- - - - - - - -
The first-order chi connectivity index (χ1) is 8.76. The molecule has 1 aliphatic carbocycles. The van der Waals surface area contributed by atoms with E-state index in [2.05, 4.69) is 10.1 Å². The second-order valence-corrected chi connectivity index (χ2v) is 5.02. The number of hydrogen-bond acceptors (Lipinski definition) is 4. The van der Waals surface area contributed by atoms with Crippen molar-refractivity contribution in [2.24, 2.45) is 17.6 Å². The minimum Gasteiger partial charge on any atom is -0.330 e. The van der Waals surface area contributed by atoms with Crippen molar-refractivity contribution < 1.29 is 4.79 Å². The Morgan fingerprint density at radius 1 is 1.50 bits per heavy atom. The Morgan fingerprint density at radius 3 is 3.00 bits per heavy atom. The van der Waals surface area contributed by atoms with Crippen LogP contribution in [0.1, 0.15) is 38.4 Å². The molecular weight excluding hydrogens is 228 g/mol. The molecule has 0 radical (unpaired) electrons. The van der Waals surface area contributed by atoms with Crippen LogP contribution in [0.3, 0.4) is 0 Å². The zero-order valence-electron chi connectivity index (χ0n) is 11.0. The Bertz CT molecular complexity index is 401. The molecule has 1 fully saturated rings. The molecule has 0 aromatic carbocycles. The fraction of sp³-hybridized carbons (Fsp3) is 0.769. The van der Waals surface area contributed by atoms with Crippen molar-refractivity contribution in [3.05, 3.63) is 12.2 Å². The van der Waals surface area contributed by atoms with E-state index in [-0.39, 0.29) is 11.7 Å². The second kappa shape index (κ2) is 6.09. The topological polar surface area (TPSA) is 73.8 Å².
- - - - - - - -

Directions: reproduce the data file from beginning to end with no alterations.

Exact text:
The first-order chi connectivity index (χ1) is 8.76. The molecule has 1 aliphatic carbocycles. The van der Waals surface area contributed by atoms with E-state index in [2.05, 4.69) is 10.1 Å². The second-order valence-corrected chi connectivity index (χ2v) is 5.02. The number of hydrogen-bond acceptors (Lipinski definition) is 4. The van der Waals surface area contributed by atoms with Crippen molar-refractivity contribution in [2.24, 2.45) is 17.6 Å². The minimum Gasteiger partial charge on any atom is -0.330 e. The van der Waals surface area contributed by atoms with Crippen molar-refractivity contribution < 1.29 is 4.79 Å². The Morgan fingerprint density at radius 1 is 1.50 bits per heavy atom. The Morgan fingerprint density at radius 3 is 3.00 bits per heavy atom. The van der Waals surface area contributed by atoms with Crippen LogP contribution in [0.1, 0.15) is 38.4 Å². The molecular weight excluding hydrogens is 228 g/mol. The molecule has 0 radical (unpaired) electrons. The van der Waals surface area contributed by atoms with Crippen LogP contribution in [0.3, 0.4) is 0 Å². The zero-order valence-electron chi connectivity index (χ0n) is 11.0. The Bertz CT molecular complexity index is 401. The molecule has 1 fully saturated rings. The molecule has 0 aromatic carbocycles. The fraction of sp³-hybridized carbons (Fsp3) is 0.769. The van der Waals surface area contributed by atoms with Crippen molar-refractivity contribution in [3.05, 3.63) is 12.2 Å². The van der Waals surface area contributed by atoms with E-state index in [-0.39, 0.29) is 11.7 Å². The second kappa shape index (κ2) is 6.09. The topological polar surface area (TPSA) is 73.8 Å².